The Problem: School Drop Out & Lack of Education
Imagine, you are a child in Uganda. You are in primary school, but you know that four out of five children in your classroom will not continue past the fifth grade. Maybe your classmates will not pass the exam, which enables you to move on to secondary school. Maybe they can’t afford the exam fees. Maybe they can’t pass because they have missed too much school since they have had to work instead of go to class. Maybe they won’t even take the exam because they have to work. Maybe they will get sick and be unable to continue their education.
School dropout is a huge problem in Uganda, which has detrimental effects for the children and their communities. According to a 2014 UNICEF report, in sub-Saharan Africa, more than 30 percent of primary school students drop out before reaching a final grade (Mbabazi).
Children drop out of school for many reasons. One reason is that families cannot afford school costs including tuition fees, exam fees, uniforms, and supplies, making school an unlikely possibility for the children. Perhaps one child from a family may be able to go to school, but probably not all of the children from a single household will graduate from primary and secondary school. “Lack of scholastic material, lack of food (hunger), lack of teachers, lack of support, poor living conditions, and domestic work are among the reasons why children do not attend school, but that lack of money comes out as the greatest reason why children do not attend school.” (Mbabazi)
Illness may also cause children to drop out of school. Medical care is expensive, especially in Uganda. Family members who become ill will often have to cut their children’s education in order to afford medical care. This causes families to have to choose between health and education. Additionally, children may lose one or both of their parents to AIDs, alcoholism, or another problem. If this happens, students may need to drop out of school to help provide for the rest of their family.
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Our Solution: WE Educate Program
WE International’s WE Educate Program is designed to provide sponsorships for students in primary school and secondary school who need the extra assistance. WE Educate operates in the African country of Uganda in the towns and villages of Musima, Lingira, and Jinja. Sponsorships for primary and secondary school students cost $35 a month.
Your sponsorship will give a student vital tools for a brighter future by providing:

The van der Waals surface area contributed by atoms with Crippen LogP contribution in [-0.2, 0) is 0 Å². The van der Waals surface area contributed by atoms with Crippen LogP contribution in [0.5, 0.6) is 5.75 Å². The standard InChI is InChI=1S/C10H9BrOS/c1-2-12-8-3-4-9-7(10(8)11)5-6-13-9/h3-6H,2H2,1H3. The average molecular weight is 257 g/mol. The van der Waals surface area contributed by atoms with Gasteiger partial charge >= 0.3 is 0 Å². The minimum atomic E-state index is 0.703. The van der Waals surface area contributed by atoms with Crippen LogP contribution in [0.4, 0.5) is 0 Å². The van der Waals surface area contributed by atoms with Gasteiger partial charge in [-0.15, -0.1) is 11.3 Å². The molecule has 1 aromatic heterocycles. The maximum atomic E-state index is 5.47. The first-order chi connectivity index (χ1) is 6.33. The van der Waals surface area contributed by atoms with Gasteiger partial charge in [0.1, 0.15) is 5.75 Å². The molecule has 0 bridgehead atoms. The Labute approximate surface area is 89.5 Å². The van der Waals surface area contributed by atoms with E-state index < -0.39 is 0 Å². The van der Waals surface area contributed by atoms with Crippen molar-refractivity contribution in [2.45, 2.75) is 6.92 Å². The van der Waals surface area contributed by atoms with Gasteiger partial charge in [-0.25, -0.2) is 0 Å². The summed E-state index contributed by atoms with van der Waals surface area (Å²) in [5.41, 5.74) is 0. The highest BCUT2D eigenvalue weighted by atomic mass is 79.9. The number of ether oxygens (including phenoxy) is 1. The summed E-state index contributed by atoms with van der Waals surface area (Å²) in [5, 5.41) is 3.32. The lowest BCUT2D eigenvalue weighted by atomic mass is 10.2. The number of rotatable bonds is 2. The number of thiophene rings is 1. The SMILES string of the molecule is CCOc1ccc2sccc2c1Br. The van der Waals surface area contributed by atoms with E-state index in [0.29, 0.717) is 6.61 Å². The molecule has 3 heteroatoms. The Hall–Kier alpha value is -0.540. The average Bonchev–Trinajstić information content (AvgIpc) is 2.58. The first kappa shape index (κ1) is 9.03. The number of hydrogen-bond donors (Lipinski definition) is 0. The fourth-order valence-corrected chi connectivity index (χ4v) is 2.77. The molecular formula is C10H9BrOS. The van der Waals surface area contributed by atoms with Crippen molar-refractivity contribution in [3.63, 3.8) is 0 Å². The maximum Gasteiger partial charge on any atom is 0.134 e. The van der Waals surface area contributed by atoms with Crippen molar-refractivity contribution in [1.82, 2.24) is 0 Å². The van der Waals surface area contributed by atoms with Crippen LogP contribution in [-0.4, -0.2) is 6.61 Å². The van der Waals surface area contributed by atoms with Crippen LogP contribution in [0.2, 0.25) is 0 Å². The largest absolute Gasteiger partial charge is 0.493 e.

It is important for us at WE International to include food and hygiene coverage in our sponsorships because we know how hunger and hygiene issues can affect a student’s well-being both in and out of school.
There is no minimum or maximum period for sponsoring a child. In your sponsorship relationship, you may send correspondence letters to your child; however, we ask that you refrain from sending other gifts as this could be a stumbling block to children in the community or family who are not sponsored.
WE International will send you a yearly update on how you child is doing academically, and provide you an chance to keep encouraging your child. There may be opportunities to visit your sponsored child. If you are a sponsor and are interested in visiting your child, please contact the Madison office. However, please keep in mind that the privacy and safety of our children is our priority. If, for whatever reason, you wish to stop sponsoring your child, just let us know in writing. We will work to find another donor to take over the costs of your sponsored child’s education.
WE International is a credible, non-profit and non-governmental 501(c)(3) charitable organization with a strong record of providing vital services to the children who need them most. WE International staff and volunteers regularly visit and check on the child you sponsor and send you personal updates as to how he or she is doing.
Frequently Asked Questions
Mbabazi, C., Ochen, E. A., Onyango, E. O., & Moses Lubaale, Y. A. (2014, March). Out of school children study in Uganda [PDF]. UNICEF.
Wydick, B., Rutledge, L. & Chu, J. (2009, April). Does child sponsorship work? Evidence from Uganda using a regression discontinuity design [PDF].
Interested in interning for WE International for our WE Educate Program? Check out our interning program here!